[MARMAM] New publication

Valeria Senigaglia valeria.senigaglia at gmail.com
Tue Jul 21 02:23:26 PDT 2020

Dear MARMAN community,

My co-author and I are pleased to announce the publication of our latest
paper in Tourism in the Marine Environment:

Senigaglia V. & Bejder L. 2020. Pregnancy cravings: visitation at a
food-provisioning site is driven by the reproductive status of the
Bottlenose dolphins. Tourism in Marine Environment.


Marine wildlife tourism attractions often use food rewards to ensure
close-up encounters with free-ranging animals. In Bunbury, Western
Australia, the Dolphin Discovery Centre (DDC) conducts a food-provision
program where bottlenose dolphins (N= 22; between 2000-2018) are offered
food rewards to encourage their visitation at a beach in front of the DDC.
We used historical records on individual beach visits by adult female
dolphins collected by the DDC from 2000 to 2018 to develop generalized
mixed effects models (GLMM) to test whether the frequency of beach
visitation was influenced by their reproductive status (pregnant,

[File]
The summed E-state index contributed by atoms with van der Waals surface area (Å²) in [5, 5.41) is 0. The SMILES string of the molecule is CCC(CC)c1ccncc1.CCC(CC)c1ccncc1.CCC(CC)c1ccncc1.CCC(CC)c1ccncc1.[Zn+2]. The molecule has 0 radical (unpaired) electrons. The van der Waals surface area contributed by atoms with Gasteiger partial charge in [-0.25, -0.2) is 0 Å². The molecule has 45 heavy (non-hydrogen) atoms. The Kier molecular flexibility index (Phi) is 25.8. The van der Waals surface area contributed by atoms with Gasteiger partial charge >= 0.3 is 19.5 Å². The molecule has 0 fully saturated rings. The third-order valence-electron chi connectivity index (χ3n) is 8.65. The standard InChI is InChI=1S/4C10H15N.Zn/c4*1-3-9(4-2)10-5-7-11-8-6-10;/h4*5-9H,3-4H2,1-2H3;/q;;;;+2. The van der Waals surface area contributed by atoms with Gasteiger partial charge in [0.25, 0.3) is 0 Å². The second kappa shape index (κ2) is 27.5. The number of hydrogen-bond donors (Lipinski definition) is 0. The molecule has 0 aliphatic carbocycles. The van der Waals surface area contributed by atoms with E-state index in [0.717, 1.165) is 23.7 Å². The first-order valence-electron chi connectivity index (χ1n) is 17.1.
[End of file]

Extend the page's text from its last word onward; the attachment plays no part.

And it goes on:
lactating, non-reproductive) or climatic events (El Niño-Southern
Oscillation phases) that could affect prey availability. We also quantified
the behavioural budget of dolphins during food-provisioning sessions and
documented intra and interspecific aggressive behaviours using individual
focal follows collected in 2017-2018. Provisioned females spend most of the
time resting within the interaction area (66.3%) and aggressive
interactions arise as a consequence of dominance behaviour over food
access. Visitation rates were most influenced by reproductive status with
pregnant and lactating females visiting more frequently the provisioning
area (z = 2.085; p = 0.037 and z = 2.437; p = 0.014, respectively). Females
that frequently visit the provisioning area expose their dependent calves
to regular human interactions at an early age when they are more
susceptible to behavioural conditioning. Such experiences could cause the
loss of awareness towards humans and promote maladaptive behaviours such as
begging, that increase risk of entanglement in fishing gear, boat strikes
and propeller injuries.

The publication can be found at this link:

PDF requests can be sent to v <dicalvar at ucsc.edu>aleria.senigaglia at gmail.com

Stay safe!

All the best,
Valeria Senigaglia


*Valeria Senigaglia*

*PhD Candidate*

Aquatic Megafauna Research Unit <https://amru.org.au/>

School of Veterinary and Life Sciences

Murdoch, WA 6150, Australia

Mobile: +61474837914

E-mail: v.senigaglia at murdoch.edu.au
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